137: Pausing to Think (Repeat)

Dan Saks answers many questions about C++ in embedded systems: where it works, where it doesn't, and a path to getting started. 

Dan Saks is the founder and president of Saks & Associates. He was a columnist for The C/C++ Users Journal, Embedded Systems Design and several other publications. He also served as secretary of the ANSI and ISO C++ standards committee in its early years. 

We touched on some of his articles:

Andrei suggested Sams Teach Yourself C++ in One Hour a Day, Seventh Edition by Siddhartha Rao as a good primer for experienced C programmers reluctantly learning C++.

NOTE: The contest already ended.

 

172: Tell Forth You Me Please

James Cameron of One Laptop Per Child (OLPC) tells us about Forth, science fiction, and laptops.

We have some tickets for ARM's mbed Connect conference is Oct 24, 2016 in Santa Clara. Will you be in the area? Want to go? Contact us if you want one of our free tickets! (There are still some tickets remaining.) 

One Laptop Per Child is one.laptop.org

Some getting started information on Forth: Mitch Bradley's Forth and Open Firmware Lessons

James has been writing about putting C Forth on a Teensy (more on the Teensy from the creator's site). He also has a post on using Forth to snoop the Milo Champions Band's BLE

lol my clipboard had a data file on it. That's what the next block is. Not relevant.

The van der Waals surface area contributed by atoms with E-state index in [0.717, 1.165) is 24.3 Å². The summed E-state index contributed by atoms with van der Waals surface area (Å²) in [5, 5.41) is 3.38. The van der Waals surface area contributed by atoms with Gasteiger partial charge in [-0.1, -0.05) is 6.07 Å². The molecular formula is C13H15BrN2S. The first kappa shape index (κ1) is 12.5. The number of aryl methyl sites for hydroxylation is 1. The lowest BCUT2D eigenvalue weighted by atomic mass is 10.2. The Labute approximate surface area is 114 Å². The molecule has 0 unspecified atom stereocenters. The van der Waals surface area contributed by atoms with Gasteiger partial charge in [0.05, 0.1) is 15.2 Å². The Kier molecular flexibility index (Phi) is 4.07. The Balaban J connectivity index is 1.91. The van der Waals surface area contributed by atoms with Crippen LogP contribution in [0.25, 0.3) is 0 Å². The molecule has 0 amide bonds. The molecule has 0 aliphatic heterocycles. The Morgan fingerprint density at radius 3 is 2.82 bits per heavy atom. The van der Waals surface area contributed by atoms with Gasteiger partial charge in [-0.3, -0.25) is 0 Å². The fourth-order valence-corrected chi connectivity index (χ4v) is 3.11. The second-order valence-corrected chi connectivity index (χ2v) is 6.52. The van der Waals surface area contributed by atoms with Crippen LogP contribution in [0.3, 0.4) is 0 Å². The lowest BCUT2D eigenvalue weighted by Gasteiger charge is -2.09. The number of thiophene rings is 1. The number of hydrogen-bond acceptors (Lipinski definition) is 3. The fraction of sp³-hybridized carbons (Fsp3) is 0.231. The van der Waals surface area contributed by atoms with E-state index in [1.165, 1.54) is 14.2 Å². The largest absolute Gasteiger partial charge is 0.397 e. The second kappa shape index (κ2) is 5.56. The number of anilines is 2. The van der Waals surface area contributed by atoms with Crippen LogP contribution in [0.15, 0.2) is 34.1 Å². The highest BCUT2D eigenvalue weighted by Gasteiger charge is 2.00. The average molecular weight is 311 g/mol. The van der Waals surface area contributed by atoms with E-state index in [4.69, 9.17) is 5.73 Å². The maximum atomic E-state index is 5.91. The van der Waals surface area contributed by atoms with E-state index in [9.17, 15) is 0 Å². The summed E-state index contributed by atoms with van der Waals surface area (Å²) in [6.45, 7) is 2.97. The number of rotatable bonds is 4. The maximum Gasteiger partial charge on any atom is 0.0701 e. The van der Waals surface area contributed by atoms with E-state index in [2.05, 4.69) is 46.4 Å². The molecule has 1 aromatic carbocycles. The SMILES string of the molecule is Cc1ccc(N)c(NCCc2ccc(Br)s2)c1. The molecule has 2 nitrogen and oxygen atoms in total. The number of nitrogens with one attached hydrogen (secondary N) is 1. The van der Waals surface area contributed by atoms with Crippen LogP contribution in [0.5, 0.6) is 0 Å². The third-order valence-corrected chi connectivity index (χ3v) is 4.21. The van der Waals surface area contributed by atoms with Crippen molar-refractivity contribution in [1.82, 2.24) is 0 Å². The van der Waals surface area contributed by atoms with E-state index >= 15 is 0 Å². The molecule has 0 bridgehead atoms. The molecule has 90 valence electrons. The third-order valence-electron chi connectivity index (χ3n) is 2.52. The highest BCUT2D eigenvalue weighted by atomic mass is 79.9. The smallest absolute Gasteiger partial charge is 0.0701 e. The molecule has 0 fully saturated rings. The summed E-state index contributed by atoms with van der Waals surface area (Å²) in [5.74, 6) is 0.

James is Quozl on most sites that require a unique ID (such as Github:  https://github.com/quozl). This is from a book called Quozl by Alan Dean Foster. The other older-sci-fi reference was to the Pern books by Anne McCaffery, specifically to the White Dragon

 

 

158: Programming Is Too Difficult for Humans

Fabien Chouteau (@DesChips) of AdaCore (@AdaCoreCompany) spoke with us about the Make with Ada Programming Competition.

Giveaway boards are GONE. 

The Ada programming language (wiki) is interesting in that it was designed for safety critical embedded systems (actually designed, requirements doc and everything!). The Ada Information Clearinghouse has a nice list of tutorials and books as does the very helpful Make with Ada Getting Started page. Elecia's favorite was Inspirel's Ada on Cortex.

Some neat projects in Ada that we mentioned on the show:

The platforms supported in the contest are on the Getting Started page but you can expand that by looking at the SVD files in the AdaCore drivers on github. (Also, SVD files are neat.) One of the platforms already supported is the Crazyflie nanodrone